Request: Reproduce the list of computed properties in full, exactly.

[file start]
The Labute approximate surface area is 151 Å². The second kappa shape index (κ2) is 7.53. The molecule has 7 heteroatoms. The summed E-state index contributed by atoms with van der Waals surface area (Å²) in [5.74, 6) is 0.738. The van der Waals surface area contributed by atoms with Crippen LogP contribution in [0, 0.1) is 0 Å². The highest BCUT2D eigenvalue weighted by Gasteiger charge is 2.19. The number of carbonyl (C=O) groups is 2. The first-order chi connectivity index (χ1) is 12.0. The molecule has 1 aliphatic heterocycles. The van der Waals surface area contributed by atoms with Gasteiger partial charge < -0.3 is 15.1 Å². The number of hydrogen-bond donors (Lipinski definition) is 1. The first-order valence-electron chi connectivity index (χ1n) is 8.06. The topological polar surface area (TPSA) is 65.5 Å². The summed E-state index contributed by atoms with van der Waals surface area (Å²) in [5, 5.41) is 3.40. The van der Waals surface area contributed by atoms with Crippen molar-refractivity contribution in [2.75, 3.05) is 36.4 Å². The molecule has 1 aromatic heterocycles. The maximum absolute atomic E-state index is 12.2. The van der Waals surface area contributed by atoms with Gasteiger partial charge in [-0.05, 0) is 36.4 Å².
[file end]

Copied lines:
The Labute approximate surface area is 151 Å². The second kappa shape index (κ2) is 7.53. The molecule has 7 heteroatoms. The summed E-state index contributed by atoms with van der Waals surface area (Å²) in [5.74, 6) is 0.738. The van der Waals surface area contributed by atoms with Crippen LogP contribution in [0, 0.1) is 0 Å². The highest BCUT2D eigenvalue weighted by Gasteiger charge is 2.19. The number of carbonyl (C=O) groups is 2. The first-order chi connectivity index (χ1) is 12.0. The molecule has 1 aliphatic heterocycles. The van der Waals surface area contributed by atoms with Gasteiger partial charge < -0.3 is 15.1 Å². The number of hydrogen-bond donors (Lipinski definition) is 1. The first-order valence-electron chi connectivity index (χ1n) is 8.06. The topological polar surface area (TPSA) is 65.5 Å². The summed E-state index contributed by atoms with van der Waals surface area (Å²) in [5, 5.41) is 3.40. The van der Waals surface area contributed by atoms with Crippen molar-refractivity contribution in [2.75, 3.05) is 36.4 Å². The molecule has 1 aromatic heterocycles. The maximum absolute atomic E-state index is 12.2. The van der Waals surface area contributed by atoms with Gasteiger partial charge in [-0.05, 0) is 36.4 Å².